Biodiesel – motor fuel derived from vegetable oil - is a renewable alternative to rapidly depleting fossil fuels. It is biodegradable and non-toxic, and production is on the up. But for each molecule of biodiesel produced, another of low-value crude glycerol (glycerin) is generated. Its disposal presents a growing economic and environmental problem. When vegetable oils are transesterified, around 10% of the volume becomes glycerin. This has led to a glut of crude glycerol on the market. Many researchers are therefor looking for novel applications for the product: some have found cost-effective ways to use crude glycerin as feedstock for new types of biopolymers, bioplastic films, and green specialty chemicals such as propylene glycol. Others found glycerin makes for a suitable cattle and poultry feed or for the production of biogas. Still others recently found a way to turn it efficiently into ethanol.
Now researchers from Leeds have shown how glycerol can be converted to produce a hydrogen rich gas. Hydrogen is in great demand for use in fertilisers, chemical plants and food production. Moreover, hydrogen is itself viewed as a future ‘clean’ replacement for hydrocarbon-based transport fuels, and most countries currently reliant on these fuels are investing heavily in hydrogen development programmes.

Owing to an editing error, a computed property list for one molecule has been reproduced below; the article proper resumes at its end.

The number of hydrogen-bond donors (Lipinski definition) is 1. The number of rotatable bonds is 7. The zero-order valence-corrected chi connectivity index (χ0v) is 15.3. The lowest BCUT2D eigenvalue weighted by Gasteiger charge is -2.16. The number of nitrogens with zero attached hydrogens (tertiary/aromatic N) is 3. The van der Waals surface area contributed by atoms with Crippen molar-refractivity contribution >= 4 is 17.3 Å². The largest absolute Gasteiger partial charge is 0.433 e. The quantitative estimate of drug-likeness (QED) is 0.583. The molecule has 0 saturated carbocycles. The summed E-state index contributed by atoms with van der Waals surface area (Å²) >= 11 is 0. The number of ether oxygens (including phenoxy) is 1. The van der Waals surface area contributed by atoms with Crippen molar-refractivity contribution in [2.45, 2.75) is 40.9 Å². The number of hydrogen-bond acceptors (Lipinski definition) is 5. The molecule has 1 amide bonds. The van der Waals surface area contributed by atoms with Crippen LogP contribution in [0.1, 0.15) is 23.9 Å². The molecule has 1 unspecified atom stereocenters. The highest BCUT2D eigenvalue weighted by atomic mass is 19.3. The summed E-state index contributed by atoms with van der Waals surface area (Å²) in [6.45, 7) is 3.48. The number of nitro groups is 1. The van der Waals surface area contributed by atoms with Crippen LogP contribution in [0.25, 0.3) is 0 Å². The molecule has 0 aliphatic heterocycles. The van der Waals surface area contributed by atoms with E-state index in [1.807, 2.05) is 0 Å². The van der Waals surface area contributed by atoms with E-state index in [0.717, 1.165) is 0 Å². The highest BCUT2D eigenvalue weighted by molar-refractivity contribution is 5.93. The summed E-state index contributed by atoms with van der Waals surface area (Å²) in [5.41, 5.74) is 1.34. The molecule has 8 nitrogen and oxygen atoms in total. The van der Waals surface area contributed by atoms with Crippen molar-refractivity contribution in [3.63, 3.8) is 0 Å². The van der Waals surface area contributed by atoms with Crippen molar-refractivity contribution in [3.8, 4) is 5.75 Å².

The novel process developed by Dr Valerie Dupont and her co-investigators in the University's Faculty of Engineering mixes glycerol with steam at a controlled temperature and pressure, separating the waste product into hydrogen, water and carbon dioxide, with no residues. A special absorbent material filters out the carbon dioxide, which leaves a much purer product.
Hydrogen has been identified as a key future fuel for low carbon energy systems such as power generation in fuel cells and as a transport fuel. Current production methods are expensive and unsustainable, using either increasingly scarce fossil fuel sources such as natural gas, or other less efficient methods such as water electrolysis.
Our process is a clean, renewable alternative to conventional methods. It produces something with high value from a low grade by-product for which there are few economical upgrading mechanisms. In addition, it’s a near ‘carbon-neutral’ process, since the CO2 generated is not derived from the use of fossil fuels. - Dr Valerie DupontDr Dupont believes the process is easily scalable to industrial production, and, as the race towards the ‘hydrogen economy’ accelerates, could potentially be an economically important, sustainable – and environmentally friendly – way of meeting the growing demand for hydrogen. Whilst it is likely to be many years before a full hydrogen economy can be achieved due to infrastructure and storage issues, biodiesel is a forerunner to this as a sustainable, more environmentally friendly fuel, to be used in combustion engines:
energy :: sustainability :: biomass :: bioenergy :: biofuels :: biodiesel :: byproduct :: glycerin :: hydrogen :: biohydrogen ::